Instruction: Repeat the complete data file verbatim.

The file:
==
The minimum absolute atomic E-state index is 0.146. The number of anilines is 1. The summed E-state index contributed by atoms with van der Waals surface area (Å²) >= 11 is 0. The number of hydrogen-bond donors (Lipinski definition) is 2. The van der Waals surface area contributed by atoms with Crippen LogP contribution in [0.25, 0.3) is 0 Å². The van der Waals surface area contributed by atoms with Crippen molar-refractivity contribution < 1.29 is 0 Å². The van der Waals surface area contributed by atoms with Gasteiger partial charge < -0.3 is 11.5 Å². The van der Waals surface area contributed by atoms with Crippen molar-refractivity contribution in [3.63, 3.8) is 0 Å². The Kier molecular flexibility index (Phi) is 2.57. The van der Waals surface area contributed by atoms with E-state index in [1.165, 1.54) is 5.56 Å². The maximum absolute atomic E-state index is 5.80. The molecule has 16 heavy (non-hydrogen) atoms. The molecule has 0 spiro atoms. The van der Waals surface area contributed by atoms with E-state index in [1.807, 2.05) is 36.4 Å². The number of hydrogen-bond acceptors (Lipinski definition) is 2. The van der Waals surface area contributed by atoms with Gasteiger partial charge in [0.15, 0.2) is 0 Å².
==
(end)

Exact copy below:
The minimum absolute atomic E-state index is 0.146. The number of anilines is 1. The summed E-state index contributed by atoms with van der Waals surface area (Å²) >= 11 is 0. The number of hydrogen-bond donors (Lipinski definition) is 2. The van der Waals surface area contributed by atoms with Crippen LogP contribution in [0.25, 0.3) is 0 Å². The van der Waals surface area contributed by atoms with Crippen molar-refractivity contribution < 1.29 is 0 Å². The van der Waals surface area contributed by atoms with Gasteiger partial charge < -0.3 is 11.5 Å². The van der Waals surface area contributed by atoms with Crippen molar-refractivity contribution in [3.63, 3.8) is 0 Å². The Kier molecular flexibility index (Phi) is 2.57. The van der Waals surface area contributed by atoms with E-state index in [1.165, 1.54) is 5.56 Å². The maximum absolute atomic E-state index is 5.80. The molecule has 16 heavy (non-hydrogen) atoms. The molecule has 0 spiro atoms. The van der Waals surface area contributed by atoms with E-state index in [1.807, 2.05) is 36.4 Å². The number of hydrogen-bond acceptors (Lipinski definition) is 2. The van der Waals surface area contributed by atoms with Gasteiger partial charge in [0.15, 0.2) is 0 Å².